To gain insight into the molecular mechanism of the Teff→Treg boost, we performed a microarray gene analysis to analyze the molecular pathway(s) modified in boosted Tregs. To gain access to enough cells for this kind of analysis, we first set up an in vitro model of the Teff→Treg boost that was not dependent on IL-2. HA-Tregs were cultivated for 5 days with HA-pulsed DCs alone or with freshly purified IL-2–sufficient or IL-2–deficient HA-Teffs in the presence or not of exogenous IL-2. As expected, Tregs stimulated by DCs in the presence of IL-2 proliferated in vitro (Figure (Figure6A).6A). Importantly, this proliferation was increased when IL-2–sufficient HA-Teffs were added to the culture. Surprisingly, proliferation of Tregs cultivated with IL-2–deficient Teffs and DCs in the absence of exogenous IL-2 was even more important (Figure (Figure6A),6A), despite an expected loss of Treg survival (36) (data not shown). This data showed the existence of an IL-2–independent Teff→Treg boost in vitro, allowing us to use this model to compare the transcriptome of nonboosted and boosted Tregs. HA-Tregs were cultured with or without HA-Teffs for 5 days in the presence of exogenous IL-2 to maintain their survival and then sorted using a congenic marker to analyze their transcriptome by gene array. Boosted Tregs exhibited a specific RNA signature. Using a 1.5-differential fold-change expression cut-off, 133 genes were upregulated and 121 were downregulated in boosted Tregs compared with nonboosted Tregs. Among the upregulated genes, several belong to the so-called “Treg signature” (40), such as Ly6a, Nkg7, Lag3, Tnfrsf9 (4-1BB), Gbp1, IL2rb, and Pdcd1lg1 (PD-L1) (Figure (Figure6B).6B). The list of genes with a 2-differential fold-change expression cut-off is shown in heat-map data (Figure (Figure6C).6C). We confirmed by flow cytometry that boosted Tregs upregulated Ly-6A (Sca-1), CXCR3, and 4-1BB and downregulated neuropilin-1 (Nrp1) (Figure (Figure6D).6D). The modulation of Sca-1 and Nrp1 expression in boosted Tregs was also confirmed in vivo (Supplemental Figure 7).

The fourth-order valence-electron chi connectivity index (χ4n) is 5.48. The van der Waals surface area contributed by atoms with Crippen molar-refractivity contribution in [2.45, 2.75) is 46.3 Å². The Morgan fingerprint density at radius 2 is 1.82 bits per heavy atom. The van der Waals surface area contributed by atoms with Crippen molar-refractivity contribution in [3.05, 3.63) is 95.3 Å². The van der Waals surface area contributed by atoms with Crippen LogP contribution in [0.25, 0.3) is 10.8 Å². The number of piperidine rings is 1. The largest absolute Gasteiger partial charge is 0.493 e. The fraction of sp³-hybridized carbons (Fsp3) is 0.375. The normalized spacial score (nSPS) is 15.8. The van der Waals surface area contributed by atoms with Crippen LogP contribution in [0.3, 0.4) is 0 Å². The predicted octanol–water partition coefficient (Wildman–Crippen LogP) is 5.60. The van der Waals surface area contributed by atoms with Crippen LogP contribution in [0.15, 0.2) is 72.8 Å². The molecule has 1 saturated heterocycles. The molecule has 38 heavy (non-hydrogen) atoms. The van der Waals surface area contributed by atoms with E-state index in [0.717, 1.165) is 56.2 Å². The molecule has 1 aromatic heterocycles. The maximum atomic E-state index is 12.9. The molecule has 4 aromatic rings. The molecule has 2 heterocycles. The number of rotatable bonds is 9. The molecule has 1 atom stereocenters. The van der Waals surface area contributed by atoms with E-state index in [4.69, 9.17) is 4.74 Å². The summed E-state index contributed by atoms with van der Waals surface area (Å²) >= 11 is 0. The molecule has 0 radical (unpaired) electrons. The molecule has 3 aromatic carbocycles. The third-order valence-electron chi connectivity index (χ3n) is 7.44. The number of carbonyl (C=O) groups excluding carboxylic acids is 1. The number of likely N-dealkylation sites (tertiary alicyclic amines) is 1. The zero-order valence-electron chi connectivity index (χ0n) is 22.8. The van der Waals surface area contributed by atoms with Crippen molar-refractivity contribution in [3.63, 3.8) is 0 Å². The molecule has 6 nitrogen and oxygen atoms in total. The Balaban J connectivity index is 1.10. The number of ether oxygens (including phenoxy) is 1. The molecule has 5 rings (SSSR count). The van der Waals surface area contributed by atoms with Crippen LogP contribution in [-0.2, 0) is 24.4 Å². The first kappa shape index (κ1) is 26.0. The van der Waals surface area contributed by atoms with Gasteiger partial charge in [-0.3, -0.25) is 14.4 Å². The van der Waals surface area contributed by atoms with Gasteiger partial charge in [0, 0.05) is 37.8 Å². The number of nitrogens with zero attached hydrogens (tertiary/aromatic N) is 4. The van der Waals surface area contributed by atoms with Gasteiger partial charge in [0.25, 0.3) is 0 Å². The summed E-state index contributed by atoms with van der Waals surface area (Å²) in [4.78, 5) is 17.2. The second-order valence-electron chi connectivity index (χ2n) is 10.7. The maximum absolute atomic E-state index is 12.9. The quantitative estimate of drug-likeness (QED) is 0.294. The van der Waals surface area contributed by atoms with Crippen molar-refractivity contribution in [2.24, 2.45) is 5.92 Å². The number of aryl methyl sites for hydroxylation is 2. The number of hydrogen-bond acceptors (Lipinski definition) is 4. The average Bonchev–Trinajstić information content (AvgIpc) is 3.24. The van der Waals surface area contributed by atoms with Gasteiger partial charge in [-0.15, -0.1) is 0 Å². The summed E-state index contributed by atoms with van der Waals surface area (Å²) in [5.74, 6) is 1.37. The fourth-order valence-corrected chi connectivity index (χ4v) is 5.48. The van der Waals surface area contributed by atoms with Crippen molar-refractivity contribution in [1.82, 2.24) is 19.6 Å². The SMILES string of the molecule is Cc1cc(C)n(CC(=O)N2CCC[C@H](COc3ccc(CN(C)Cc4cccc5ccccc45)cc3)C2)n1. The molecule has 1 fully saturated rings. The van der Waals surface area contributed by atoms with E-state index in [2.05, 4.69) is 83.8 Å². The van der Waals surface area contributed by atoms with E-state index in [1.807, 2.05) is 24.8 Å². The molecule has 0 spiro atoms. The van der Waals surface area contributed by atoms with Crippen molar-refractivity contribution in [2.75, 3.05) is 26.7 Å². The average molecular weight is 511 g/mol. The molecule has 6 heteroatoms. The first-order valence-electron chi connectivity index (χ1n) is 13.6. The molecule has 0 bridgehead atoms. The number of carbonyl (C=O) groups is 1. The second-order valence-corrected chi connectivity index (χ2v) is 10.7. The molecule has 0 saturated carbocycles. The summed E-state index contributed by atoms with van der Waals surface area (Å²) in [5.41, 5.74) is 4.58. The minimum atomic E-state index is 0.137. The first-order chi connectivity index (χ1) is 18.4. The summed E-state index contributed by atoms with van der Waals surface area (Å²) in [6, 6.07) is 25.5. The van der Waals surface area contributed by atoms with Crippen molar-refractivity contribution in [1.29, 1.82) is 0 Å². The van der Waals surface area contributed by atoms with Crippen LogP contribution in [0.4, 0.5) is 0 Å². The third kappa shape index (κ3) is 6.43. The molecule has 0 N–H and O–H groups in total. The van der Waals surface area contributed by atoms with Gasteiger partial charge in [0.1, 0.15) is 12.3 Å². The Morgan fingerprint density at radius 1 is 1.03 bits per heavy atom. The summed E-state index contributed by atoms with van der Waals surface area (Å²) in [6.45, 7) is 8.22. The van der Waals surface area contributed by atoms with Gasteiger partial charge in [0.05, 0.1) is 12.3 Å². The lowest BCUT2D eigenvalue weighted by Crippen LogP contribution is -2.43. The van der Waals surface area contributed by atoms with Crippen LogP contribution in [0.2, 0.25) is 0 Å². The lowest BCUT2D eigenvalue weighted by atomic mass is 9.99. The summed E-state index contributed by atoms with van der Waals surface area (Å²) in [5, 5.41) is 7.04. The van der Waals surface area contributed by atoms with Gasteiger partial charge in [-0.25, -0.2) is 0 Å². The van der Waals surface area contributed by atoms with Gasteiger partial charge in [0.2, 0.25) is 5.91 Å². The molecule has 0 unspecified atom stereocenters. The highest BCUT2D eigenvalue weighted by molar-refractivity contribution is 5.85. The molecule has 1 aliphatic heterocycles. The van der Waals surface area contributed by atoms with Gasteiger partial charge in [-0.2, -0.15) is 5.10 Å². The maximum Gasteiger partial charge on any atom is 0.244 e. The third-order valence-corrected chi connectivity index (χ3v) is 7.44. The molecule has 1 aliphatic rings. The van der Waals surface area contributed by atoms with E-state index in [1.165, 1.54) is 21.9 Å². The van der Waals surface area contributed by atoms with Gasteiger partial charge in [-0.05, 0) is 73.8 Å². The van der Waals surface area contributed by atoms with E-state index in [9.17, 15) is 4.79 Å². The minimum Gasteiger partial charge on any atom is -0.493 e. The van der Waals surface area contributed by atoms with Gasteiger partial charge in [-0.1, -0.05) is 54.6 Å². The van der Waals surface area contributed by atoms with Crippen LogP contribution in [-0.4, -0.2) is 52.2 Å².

To have a more synthetic view of the molecular pathways modified in boosted Tregs, the data were processed through the Ingenuity pathway analysis software. Interestingly, the expression of the molecules of the alternative NF-κB pathway (NIK/IKKα/p52/RelB) was upregulated in boosted Tregs (Supplemental Figure 8). This suggested that member(s) of the TNFR super-family that signal through this pathway, such as lymphotoxin-βR or TNF receptor 2 (TNFR2) (41), could be involved in the Teff→Treg boost. TNF became a potential candidate because (a) this cytokine is produced by activated Teffs, (b) its interaction with TNFR2 expressed by activated Tregs promote their expansion (42), and (c) boosted Tregs expressed TNFR2 (data not shown). We thus tested the role of TNF in the Teff→Treg boost in NOD mice. Strikingly, when we blocked TNF using a TNFR2-Fc soluble receptor antagonist (blocking both TNF-α and TNF-β, also known as lymphotoxin-α), the Teff→Treg boost was significantly reduced, although not fully abolished in PLNs (Figure (Figure7,7, A and B) and the pancreas (Figure (Figure7C).7C). Administration of a blocking mAb that neutralized only TNF-α similarly diminished the Treg boost (Supplemental Figure 9). An important control was to check that the reduced Teff→Treg boost observed when TNF was neutralized was not due to a decreased Teff activation. This was not the case, since proliferation and expansion of Teffs were not reduced when blocking TNF (Figure (Figure7,7, D and E). Similar findings were obtained in ins-HA mice (Figure (Figure7F).7F). These findings showed that part of the Teff→Treg boost was mediated by TNF-α.